The American Medical Group Association took in more money and spent more money in 2009 than in 2008, according to its recently filed federal tax form. And according to Donald Fisher, its president and CEO, the Alexandria, Va.-based group probably raised its profile higher than ever.
AMGA revenue up 4%
Group cites member increase, education programs
“We had a great year,” Fisher said, citing increased membership, record attendance at its annual meeting, successful education programs and increased legislative influence culminating in the creation of accountable care organizations in the healthcare reform law.
According to its Internal Revenue Service Form 990 for 2009, filed May 17, the AMGA had revenue of $7.41 million in 2009, up 4.4% from the $7.1 million it took in during 2008; and it had $7.19 million in expenses, up 7.9% from the $6.66 million it spent in 2008. This all resulted in a profit of $221,513 in 2009, almost a 49.3% drop from the previous year’s total of $436,866.
These figures followed the trends seen in the 990 for 2008, which—in comparison to 2007—showed revenues were up 4.5%; expenses were up almost 7%; and profits were down 22.8% (June 8, 2009, p. 14). “We’re not a banking institution,” Fisher said of the lower profit margin. “We planned on spending more in 2009 and we did.”
That said, Fisher noted that the AMGA’s 2009 revenue total was 150% of what it had budgeted. In 2009, the AMGA added another 40 large-practice members that were said to represent 9,700 physicians. This brought the organization’s membership up to 360 multi-specialty group practices with a combined total of 102,000 doctors. (On average, an AMGA member group consists of 282 doctors practicing across 20 locations.)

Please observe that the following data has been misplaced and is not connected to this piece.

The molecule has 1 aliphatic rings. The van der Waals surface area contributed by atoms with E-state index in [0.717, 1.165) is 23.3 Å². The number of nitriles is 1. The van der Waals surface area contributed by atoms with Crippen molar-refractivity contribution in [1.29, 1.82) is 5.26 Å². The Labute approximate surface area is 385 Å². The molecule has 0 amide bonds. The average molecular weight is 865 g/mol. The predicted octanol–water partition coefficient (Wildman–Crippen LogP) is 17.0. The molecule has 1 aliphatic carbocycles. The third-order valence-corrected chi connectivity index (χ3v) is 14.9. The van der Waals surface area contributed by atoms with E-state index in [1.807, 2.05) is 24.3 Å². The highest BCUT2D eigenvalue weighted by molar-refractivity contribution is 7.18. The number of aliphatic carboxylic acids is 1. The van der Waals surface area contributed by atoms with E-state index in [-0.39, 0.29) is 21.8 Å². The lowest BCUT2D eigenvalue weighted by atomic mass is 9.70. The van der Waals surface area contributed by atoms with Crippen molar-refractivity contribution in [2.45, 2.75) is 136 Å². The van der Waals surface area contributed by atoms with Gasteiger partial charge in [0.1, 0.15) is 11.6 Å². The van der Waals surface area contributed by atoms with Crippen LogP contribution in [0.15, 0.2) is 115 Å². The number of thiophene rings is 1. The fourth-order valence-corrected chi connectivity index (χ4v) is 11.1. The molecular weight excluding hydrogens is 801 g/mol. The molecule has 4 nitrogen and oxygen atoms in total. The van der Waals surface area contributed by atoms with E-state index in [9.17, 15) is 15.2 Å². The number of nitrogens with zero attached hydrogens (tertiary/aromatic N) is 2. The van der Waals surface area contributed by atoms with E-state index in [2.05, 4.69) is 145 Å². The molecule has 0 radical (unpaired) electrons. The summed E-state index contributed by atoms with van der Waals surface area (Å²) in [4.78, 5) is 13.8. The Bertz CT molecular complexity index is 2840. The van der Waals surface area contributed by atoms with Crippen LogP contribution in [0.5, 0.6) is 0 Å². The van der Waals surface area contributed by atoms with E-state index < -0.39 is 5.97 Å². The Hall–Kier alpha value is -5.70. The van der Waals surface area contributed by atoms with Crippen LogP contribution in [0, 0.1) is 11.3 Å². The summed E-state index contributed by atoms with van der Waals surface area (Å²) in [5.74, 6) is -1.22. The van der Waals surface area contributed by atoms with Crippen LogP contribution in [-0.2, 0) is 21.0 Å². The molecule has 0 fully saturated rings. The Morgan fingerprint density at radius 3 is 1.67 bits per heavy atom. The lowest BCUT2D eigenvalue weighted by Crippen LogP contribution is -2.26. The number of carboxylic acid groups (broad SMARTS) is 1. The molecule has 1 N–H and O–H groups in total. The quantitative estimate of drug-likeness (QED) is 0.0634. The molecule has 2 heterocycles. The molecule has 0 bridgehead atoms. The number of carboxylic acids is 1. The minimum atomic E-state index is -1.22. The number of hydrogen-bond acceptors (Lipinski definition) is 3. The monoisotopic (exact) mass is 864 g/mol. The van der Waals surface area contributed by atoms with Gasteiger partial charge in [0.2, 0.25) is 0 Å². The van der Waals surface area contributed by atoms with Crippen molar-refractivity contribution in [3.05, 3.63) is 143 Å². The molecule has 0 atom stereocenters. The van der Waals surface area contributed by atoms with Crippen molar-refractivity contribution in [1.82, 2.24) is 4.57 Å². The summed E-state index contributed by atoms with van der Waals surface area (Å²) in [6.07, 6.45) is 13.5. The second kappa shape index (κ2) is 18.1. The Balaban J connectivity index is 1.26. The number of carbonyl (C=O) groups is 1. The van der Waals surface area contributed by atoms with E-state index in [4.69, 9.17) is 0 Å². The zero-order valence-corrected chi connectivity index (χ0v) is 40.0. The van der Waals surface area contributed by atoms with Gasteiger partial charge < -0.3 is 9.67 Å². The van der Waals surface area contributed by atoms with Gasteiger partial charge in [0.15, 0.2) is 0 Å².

Fisher, whose total compensation of $785,937 in 2008 placed him 22nd on Modern Healthcare’s most recent list of highest-paid healthcare association executives (May 10, 2010 p. 24), saw his pay increase 3% to $809,941. In October, Fisher will mark his 30th anniversary as AMGA president. Chief Financial Officer Clyde Morris saw his total compensation increase 7% to $288,000 from almost $269,000.
The group’s top sources of income are membership dues and its annual meeting. Dues revenue increased 7.75% to almost $3.24 million from just over $3 million, and annual meeting revenue increased 15% to almost $1.74 million from almost $1.51 million.
Fisher noted that the AMGA was “much more engaged” in public policy than ever before, and the result was the legislative creation of accountable care organizations. He said ACOs will be a focus of AMGA activities for the next several years—especially lobbying the government on instituting the proper regulatory framework and educating AMGA members on the infrastructure that practices will need to operate as an ACO.
“Our position is we want success—because this is real healthcare reform,” Fisher said. “I thought all the work was in getting the legislation passed but, in truth, it’s just beginning. We’ve never been busier.”
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